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Mouse Anti-Dengue Pan-Serotype Envelope Protein Antibody

$499.07$3,632.80 excl. VAT

Dengue pan-serotype Envelope antibody reacts with Envelope protein from Dengue virus serotypes 1, 2, 3 and 4. Antibody does not recognise DENV Envelope protein domain III (EDIII).


Dengue pan-serotype envelope antibody reacts with envelope protein from Dengue virus serotypes 1, 2, 3 and 4. Antibody does not recognise DENV envelope protein domain III (EDIII).



  • Mouse anti-Dengue pan serotype Envelope monoclonal IgG2a antibody (clone M769).
  • Greater than 95% purity by SDS-PAGE and buffered in 0.015 M potassium phosphate buffer, 0.85% NaCl, pH 7.2.



Dengue virus is a member of the flavivirus family, which includes Zika virus, West Nile virus and Japanese Encephalitis virus. Many of the proteins expressed by these viruses are very similar, and serological testing for these viruses can be complicated by problems of cross-reactivity. In this context, the use of highly purified antigens, that are glycosylated and folded as native proteins can be highly important in the development of accurate immunoassays.

With more than one-third of the world’s population living in areas at risk of transmission, dengue infection is a leading cause of illness and death in the tropics and subtropics (ref WHO for Guidelines for Diagnosis, Treatment, Prevention & Control, 2009). Dengue is caused by any one of four related viruses (DENV1-4) which are transmitted by mosquitoes and responsible for infecting as many as 390 million people yearly (Bhatt , et al., 2013).

It is a febrile illness that affects infants, young children and adults with symptoms appearing 3-14 days after the infective bite. Symptoms range from mild fever, to incapacitating high fever, with severe headache, pain behind the eyes, muscle and joint pain, and rash. There is no vaccine or any specific medicine to treat dengue.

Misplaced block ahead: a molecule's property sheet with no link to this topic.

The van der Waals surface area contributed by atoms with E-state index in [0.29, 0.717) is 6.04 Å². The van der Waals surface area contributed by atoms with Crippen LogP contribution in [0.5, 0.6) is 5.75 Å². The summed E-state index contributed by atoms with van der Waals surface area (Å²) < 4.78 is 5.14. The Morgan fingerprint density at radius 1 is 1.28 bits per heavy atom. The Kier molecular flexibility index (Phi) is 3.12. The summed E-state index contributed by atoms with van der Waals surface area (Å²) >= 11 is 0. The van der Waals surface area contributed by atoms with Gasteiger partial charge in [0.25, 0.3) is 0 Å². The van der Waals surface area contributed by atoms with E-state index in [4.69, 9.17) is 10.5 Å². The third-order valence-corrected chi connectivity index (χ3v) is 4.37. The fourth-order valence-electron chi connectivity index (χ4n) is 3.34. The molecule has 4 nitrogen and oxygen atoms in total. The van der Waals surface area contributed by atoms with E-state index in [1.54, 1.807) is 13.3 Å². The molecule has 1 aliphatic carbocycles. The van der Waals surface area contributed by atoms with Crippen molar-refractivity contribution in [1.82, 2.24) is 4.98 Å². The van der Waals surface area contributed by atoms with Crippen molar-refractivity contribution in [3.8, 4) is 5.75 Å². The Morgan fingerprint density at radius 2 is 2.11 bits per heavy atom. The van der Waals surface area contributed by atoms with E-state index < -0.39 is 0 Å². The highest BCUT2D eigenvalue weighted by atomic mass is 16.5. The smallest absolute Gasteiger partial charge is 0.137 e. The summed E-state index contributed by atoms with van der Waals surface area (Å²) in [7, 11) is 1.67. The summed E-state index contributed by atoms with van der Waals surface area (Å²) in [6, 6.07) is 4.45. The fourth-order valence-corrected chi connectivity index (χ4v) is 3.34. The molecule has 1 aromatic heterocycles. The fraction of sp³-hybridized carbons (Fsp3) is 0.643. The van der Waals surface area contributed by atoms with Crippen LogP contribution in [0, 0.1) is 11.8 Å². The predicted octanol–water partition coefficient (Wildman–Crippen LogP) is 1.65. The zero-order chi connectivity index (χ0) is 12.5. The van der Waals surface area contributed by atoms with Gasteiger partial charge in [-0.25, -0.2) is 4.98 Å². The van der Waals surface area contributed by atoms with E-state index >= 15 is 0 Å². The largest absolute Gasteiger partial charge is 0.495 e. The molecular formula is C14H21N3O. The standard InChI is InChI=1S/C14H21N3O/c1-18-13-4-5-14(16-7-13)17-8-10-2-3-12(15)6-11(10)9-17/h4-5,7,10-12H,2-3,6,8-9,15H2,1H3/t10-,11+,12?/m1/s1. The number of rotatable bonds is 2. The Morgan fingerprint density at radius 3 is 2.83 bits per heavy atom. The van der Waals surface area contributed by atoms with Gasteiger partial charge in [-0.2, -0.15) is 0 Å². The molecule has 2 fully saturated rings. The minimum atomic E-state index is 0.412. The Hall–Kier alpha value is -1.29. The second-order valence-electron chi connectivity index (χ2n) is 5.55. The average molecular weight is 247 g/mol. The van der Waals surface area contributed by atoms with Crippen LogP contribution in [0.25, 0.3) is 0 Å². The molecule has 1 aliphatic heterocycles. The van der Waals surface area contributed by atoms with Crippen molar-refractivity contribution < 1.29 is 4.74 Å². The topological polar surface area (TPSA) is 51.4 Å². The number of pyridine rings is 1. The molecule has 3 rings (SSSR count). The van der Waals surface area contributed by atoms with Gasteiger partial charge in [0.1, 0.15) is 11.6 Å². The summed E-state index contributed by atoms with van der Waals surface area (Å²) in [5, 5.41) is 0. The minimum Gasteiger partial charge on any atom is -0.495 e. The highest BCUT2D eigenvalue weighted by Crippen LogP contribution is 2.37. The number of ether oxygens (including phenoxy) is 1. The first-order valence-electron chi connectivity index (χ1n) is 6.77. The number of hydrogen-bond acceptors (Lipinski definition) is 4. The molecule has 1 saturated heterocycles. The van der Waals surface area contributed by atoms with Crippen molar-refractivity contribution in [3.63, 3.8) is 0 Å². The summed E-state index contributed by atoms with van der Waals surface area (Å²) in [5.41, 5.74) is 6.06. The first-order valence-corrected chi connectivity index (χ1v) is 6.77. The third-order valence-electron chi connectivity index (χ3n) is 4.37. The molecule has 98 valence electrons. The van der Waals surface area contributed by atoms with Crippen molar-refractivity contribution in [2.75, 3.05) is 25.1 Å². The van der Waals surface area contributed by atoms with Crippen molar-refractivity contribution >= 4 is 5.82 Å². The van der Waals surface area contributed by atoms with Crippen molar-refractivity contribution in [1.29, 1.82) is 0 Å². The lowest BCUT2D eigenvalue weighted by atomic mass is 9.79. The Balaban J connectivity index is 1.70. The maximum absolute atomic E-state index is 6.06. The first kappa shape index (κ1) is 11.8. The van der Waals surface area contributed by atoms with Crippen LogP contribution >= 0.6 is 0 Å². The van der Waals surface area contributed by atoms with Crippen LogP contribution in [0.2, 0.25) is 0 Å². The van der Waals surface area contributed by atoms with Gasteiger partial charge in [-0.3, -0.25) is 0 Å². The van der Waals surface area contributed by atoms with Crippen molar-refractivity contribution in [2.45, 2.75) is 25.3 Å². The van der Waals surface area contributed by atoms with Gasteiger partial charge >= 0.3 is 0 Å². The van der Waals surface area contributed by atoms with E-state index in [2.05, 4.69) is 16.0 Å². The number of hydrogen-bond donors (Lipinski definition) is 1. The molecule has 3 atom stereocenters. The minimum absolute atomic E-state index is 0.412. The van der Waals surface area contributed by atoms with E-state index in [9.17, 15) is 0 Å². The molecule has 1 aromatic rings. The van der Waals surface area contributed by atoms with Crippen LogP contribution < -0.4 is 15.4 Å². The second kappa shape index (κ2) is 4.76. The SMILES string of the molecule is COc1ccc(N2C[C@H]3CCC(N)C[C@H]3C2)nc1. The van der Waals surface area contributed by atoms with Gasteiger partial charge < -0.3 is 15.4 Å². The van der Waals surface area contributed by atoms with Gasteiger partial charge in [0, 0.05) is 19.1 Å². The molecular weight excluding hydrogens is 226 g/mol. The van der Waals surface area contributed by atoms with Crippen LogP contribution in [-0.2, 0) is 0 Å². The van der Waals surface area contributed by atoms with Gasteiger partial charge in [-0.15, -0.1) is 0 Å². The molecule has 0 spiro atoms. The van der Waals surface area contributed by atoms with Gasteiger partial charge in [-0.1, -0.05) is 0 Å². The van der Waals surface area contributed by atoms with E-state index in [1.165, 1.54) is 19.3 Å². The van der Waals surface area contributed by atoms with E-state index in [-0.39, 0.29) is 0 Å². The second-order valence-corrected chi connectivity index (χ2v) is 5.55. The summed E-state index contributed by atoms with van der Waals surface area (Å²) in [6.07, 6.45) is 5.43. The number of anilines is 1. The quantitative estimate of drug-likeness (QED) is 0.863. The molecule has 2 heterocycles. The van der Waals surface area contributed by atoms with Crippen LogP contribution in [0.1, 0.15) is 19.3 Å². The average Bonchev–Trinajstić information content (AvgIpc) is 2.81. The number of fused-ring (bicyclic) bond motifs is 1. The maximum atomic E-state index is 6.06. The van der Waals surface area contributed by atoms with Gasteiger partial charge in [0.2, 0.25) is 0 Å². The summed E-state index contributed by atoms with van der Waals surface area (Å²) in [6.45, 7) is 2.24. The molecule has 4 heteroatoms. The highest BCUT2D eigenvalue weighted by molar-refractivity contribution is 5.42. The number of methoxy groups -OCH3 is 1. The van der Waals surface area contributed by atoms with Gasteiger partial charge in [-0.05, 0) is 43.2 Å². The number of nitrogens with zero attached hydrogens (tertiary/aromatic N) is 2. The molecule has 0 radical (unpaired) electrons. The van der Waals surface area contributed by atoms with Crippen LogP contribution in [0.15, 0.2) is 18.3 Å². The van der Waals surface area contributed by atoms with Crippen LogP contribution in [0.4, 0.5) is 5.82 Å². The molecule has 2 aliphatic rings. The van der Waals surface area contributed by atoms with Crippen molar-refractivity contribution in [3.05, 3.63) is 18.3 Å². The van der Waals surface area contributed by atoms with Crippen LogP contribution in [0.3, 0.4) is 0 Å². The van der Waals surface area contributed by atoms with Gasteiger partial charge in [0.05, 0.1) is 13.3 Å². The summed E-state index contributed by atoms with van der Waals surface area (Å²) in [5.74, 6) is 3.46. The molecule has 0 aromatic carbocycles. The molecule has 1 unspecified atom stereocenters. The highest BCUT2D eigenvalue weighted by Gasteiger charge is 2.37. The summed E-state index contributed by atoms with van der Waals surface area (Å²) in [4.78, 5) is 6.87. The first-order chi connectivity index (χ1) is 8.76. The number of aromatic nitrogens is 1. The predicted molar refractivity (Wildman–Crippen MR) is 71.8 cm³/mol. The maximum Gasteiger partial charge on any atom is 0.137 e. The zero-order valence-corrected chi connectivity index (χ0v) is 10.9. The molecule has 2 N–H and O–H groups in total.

Severe dengue (also known as dengue hemorrhagic fever) is characterized by fever, abdominal pain, persistent vomiting, bleeding and breathing difficulty and is a potentially lethal complication, affecting mainly children. Early clinical diagnosis and careful clinical management by trained physicians and nurses increase survival of patient.

More recently there has been increased interest in the potential of antibody-based immunotherapy as treatment for dengue. The dengue envelope (E) protein is arranged as antiparallel homodimers on the surface of the mature virion, comprising a total of 180 E proteins on the virion surface (Zhang, et al., 2013). It is composed of three domains, DI-DIII, in which DII contains the fusion loop required for viral entry (Modis, et al., 2004). An engineered cross-neutralizing humanized antibody targeting the DENV E domain III has been demonstrated to neutralize DENV in mice, at clinically relevant viral loads or in the presence of enhancing levels of DENV immune sera (Budigi, et al., 2018).



  • Bhatt , S. et al., 2013. The global distribution and burden of dengue. Nature, 496(7446), pp. 504-7.
  • Budigi, Y. et al., 2018. Neutralization of antibody-enhanced dengue infection by VIS513, a pan serotype reactive monoclonal antibody targeting domain III of the dengue E protein. PLoS Negl Trop Dis., 12(2).
  • Modis, Y., Ogata, S., Clements, D. & Harrison, S. C., 2004. Structure of the dengue virus envelope protein after membrane fusion. Nature, Volume 427, pp. 313-319.
  • Zhang, X. et al., 2013. Cryo-EM structure of the mature dengue virus at 3.5-A resolution. Nat Struct Mol Biol , Volume 20, pp. 105-110.

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Western blot using Dengue Virus (DENV) Pan Envelope mAb against different antigens produced in mammalian and insect cells.

ELISA detection using Dengue Virus (DENV) Pan Envelope mAb against different antigens produced in mammalian and insect cells.